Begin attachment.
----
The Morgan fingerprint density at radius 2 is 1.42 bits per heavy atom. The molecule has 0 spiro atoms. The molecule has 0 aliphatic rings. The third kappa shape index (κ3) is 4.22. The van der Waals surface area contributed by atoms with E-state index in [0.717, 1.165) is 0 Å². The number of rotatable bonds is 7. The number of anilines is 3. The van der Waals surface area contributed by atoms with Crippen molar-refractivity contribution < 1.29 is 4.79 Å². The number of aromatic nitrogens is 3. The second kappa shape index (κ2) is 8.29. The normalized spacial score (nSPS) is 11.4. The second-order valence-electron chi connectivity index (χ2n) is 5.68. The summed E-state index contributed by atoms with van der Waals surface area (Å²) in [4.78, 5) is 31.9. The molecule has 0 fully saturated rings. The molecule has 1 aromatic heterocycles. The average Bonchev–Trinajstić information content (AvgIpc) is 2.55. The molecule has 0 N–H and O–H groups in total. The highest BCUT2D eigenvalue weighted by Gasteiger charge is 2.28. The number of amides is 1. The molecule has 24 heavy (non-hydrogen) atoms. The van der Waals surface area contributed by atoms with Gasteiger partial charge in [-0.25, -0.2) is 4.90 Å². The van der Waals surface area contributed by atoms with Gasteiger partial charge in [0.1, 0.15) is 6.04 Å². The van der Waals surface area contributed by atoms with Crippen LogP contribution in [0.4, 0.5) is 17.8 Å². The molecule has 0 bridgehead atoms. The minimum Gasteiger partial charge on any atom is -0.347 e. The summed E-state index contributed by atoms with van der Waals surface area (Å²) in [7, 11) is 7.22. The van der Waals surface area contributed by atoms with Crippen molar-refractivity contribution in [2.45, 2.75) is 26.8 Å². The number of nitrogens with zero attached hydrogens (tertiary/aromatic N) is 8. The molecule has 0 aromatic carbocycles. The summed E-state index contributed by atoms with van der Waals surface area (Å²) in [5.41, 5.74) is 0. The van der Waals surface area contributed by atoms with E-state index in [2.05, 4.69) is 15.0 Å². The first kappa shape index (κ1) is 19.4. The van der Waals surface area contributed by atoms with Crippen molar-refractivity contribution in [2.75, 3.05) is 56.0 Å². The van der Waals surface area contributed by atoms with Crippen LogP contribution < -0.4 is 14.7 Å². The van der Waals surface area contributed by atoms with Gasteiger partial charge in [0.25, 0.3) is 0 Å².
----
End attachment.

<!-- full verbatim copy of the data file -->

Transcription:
The Morgan fingerprint density at radius 2 is 1.42 bits per heavy atom. The molecule has 0 spiro atoms. The molecule has 0 aliphatic rings. The third kappa shape index (κ3) is 4.22. The van der Waals surface area contributed by atoms with E-state index in [0.717, 1.165) is 0 Å². The number of rotatable bonds is 7. The number of anilines is 3. The van der Waals surface area contributed by atoms with Crippen molar-refractivity contribution < 1.29 is 4.79 Å². The number of aromatic nitrogens is 3. The second kappa shape index (κ2) is 8.29. The normalized spacial score (nSPS) is 11.4. The second-order valence-electron chi connectivity index (χ2n) is 5.68. The summed E-state index contributed by atoms with van der Waals surface area (Å²) in [4.78, 5) is 31.9. The molecule has 0 fully saturated rings. The molecule has 1 aromatic heterocycles. The average Bonchev–Trinajstić information content (AvgIpc) is 2.55. The molecule has 0 N–H and O–H groups in total. The highest BCUT2D eigenvalue weighted by Gasteiger charge is 2.28. The number of amides is 1. The molecule has 24 heavy (non-hydrogen) atoms. The van der Waals surface area contributed by atoms with Gasteiger partial charge in [-0.25, -0.2) is 4.90 Å². The van der Waals surface area contributed by atoms with Gasteiger partial charge in [0.1, 0.15) is 6.04 Å². The van der Waals surface area contributed by atoms with Crippen LogP contribution in [0.4, 0.5) is 17.8 Å². The molecule has 0 bridgehead atoms. The minimum Gasteiger partial charge on any atom is -0.347 e. The summed E-state index contributed by atoms with van der Waals surface area (Å²) in [7, 11) is 7.22. The van der Waals surface area contributed by atoms with Crippen molar-refractivity contribution in [2.45, 2.75) is 26.8 Å². The number of nitrogens with zero attached hydrogens (tertiary/aromatic N) is 8. The molecule has 0 aromatic carbocycles. The summed E-state index contributed by atoms with van der Waals surface area (Å²) in [5.41, 5.74) is 0. The van der Waals surface area contributed by atoms with E-state index in [2.05, 4.69) is 15.0 Å². The first kappa shape index (κ1) is 19.4. The van der Waals surface area contributed by atoms with Crippen molar-refractivity contribution in [2.75, 3.05) is 56.0 Å². The van der Waals surface area contributed by atoms with Crippen LogP contribution < -0.4 is 14.7 Å². The van der Waals surface area contributed by atoms with Gasteiger partial charge in [0.25, 0.3) is 0 Å².